Indian cricket captain Virat Kohli can’t seem to stop himself from smashing his way up the international score charts. Not just on the field, but off it as well. This time, he has gained the distinction of becoming the only Indian sportsperson to feature in the top 10 of the 2019 “Rich List" of sports personalities, who’re active on Instagram, as tracked by HopperHQ, a scheduling tool for social media that issued the rankings. He is at No. 9, ahead of the likes of FC Barcelona striker Luis Suarez, Liverpool’s Mohamed Salah and mixed martial arts superstar Conor McGregor. That is impressive, given that the list is dominated by footballers, whose sport is far more popular worldwide than cricket. On top is Portuguese footballer Cristiano Ronaldo, followed by Brazil’s Neymar Jr and Argentina’s Lionel Messi. Overall, across all fields of celebrityhood, Kohli is ranked 23rd, making him the second Indian—after Priyanka Chopra, ranked 19th—to feature on the chart for this year.
That there are big bucks to be raked in simply by posting something for a fee is not news, but the numbers cited by HopperHQ are eye-popping. The tool estimates Kohli’s “cost per post" at $196,000, or about ₹1.35 crore. In comparison, a commercial post on Instagram by Suarez, one rank below, would cost $184,000. Something put up online by Ronaldo on his account would cost an advertiser nearly a million dollars—$975,000, to be precise, if the tool’s information is accurate. What’s interesting is that the rates are roughly proportional to audience sizes on the platform. Kohli has 36 million followers, a number that advertisers can hardly be expected to resist in an age of media fragmentation. Ronaldo boasts of an audience of 176 million, and his post value is proportionately higher. That most of Kohli’s fans are likely to be Indian appears to have no bearing whatsoever on the rates cited by HopperHQ, unlike advertising rates for mass media vehicles like TV channels and newspapers, which earn a lot less per viewer, or reader, in India than their counterparts do in the West. At one level, this parity could be explained by social media being a global phenomenon, with every eyeball valued more or less equally by advertisers, regardless of country-to-country differences in disposable income. At another, a message on a celebrity’s personal account is in an entirely different league than one on TV or in a newspaper. The intimacy of the endorsement could be what the premium is for.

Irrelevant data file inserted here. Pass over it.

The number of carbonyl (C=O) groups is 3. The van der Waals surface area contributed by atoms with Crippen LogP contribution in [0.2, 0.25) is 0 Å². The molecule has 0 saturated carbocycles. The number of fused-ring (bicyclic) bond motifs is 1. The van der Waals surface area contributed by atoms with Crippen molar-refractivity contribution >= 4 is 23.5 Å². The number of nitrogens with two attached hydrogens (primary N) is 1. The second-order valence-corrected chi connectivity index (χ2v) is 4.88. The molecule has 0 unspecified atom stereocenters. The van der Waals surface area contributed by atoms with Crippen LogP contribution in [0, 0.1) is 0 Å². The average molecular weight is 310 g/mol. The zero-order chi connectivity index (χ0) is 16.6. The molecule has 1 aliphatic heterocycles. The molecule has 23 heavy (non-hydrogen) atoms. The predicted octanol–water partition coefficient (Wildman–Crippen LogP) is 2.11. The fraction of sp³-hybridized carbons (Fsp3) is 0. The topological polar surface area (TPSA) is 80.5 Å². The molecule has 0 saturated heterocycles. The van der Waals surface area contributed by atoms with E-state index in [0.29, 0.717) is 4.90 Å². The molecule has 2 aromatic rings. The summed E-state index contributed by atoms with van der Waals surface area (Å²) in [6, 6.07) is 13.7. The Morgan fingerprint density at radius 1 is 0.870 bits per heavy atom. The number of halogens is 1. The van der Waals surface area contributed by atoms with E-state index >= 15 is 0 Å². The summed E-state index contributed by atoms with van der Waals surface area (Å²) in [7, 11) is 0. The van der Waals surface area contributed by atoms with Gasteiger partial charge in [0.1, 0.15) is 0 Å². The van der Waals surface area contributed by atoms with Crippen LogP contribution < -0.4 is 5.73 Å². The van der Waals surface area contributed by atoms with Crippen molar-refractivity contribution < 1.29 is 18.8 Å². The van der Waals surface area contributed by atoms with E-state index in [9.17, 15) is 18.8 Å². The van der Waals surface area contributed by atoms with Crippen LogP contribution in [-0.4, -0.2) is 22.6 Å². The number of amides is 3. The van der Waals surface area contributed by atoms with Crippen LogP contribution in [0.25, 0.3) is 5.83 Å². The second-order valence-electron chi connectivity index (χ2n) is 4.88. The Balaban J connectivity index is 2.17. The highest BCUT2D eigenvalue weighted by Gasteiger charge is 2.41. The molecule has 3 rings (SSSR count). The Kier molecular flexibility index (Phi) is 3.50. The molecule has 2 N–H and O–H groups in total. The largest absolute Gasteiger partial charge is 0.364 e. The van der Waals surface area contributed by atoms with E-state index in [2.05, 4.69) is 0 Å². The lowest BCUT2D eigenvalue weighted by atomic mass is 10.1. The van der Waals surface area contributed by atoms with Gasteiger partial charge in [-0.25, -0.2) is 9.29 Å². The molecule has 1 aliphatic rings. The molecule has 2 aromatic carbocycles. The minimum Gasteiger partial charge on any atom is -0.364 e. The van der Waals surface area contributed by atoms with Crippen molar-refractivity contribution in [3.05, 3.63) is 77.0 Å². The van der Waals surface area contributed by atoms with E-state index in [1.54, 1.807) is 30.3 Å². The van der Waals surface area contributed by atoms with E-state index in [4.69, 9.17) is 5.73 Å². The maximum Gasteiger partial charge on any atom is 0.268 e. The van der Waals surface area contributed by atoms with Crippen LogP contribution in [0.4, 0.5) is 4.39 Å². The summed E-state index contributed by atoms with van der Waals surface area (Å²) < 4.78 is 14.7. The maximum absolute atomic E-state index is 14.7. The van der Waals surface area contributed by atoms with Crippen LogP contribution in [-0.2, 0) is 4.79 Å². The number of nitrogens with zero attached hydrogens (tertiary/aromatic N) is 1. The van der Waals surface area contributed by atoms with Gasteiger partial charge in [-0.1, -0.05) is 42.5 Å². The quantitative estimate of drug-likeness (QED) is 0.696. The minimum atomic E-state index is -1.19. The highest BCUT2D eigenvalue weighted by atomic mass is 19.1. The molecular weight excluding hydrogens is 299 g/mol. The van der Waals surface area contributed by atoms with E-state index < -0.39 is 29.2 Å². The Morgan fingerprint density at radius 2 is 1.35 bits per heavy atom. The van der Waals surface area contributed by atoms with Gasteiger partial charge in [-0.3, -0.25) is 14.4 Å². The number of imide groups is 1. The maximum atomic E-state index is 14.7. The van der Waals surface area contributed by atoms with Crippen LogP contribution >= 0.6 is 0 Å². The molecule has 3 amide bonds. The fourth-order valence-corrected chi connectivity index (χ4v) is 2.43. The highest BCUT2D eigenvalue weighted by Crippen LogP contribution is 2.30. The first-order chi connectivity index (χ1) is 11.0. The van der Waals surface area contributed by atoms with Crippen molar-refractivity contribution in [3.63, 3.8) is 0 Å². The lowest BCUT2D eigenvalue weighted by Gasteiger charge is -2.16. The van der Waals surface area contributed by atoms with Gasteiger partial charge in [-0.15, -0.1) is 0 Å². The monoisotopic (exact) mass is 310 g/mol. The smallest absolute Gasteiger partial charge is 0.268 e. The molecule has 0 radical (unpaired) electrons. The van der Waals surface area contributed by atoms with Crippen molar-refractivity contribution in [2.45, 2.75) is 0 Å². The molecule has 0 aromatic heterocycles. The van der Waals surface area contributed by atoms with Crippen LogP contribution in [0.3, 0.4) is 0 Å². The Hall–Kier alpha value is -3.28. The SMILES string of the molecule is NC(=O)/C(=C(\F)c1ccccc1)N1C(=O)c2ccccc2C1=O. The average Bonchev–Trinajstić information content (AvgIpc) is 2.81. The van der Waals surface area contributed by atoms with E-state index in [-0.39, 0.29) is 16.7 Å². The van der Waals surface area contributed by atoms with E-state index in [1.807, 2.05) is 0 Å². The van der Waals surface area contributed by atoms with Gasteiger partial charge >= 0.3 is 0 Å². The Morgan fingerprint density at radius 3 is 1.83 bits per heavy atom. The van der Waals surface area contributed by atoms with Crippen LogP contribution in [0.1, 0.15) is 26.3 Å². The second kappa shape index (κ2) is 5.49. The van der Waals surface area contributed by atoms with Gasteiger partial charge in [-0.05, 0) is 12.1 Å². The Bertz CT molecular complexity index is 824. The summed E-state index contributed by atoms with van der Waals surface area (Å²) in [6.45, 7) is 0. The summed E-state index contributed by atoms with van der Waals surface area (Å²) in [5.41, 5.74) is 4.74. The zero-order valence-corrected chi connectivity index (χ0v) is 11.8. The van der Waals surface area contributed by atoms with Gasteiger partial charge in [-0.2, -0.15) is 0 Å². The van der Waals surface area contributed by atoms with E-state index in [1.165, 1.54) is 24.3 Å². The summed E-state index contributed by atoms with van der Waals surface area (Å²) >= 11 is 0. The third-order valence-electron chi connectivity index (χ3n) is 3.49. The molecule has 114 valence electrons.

Given the pace at which social media penetration is deepening in our country, it may not be a surprise if the online earnings of cricketers begin to exceed what they make doing regular advertisements commissioned by ad agencies on behalf of corporate clients. Instagram, of course, is not the only social media platform that could earn an avid user money. Virender Sehwag, a former member of the Indian cricket team, has taken to Twitter in a big way and garnered an audience large enough to monetize. The opportunity is not just vast, it dispenses with the rigmarole of having to spend time and effort on an ad shoot organized by a regular agency. Kohli is arguably better placed than most other Indians to maximize online earnings. With the Instagram pitch working in his favour, he sure looks set for another blazing innings.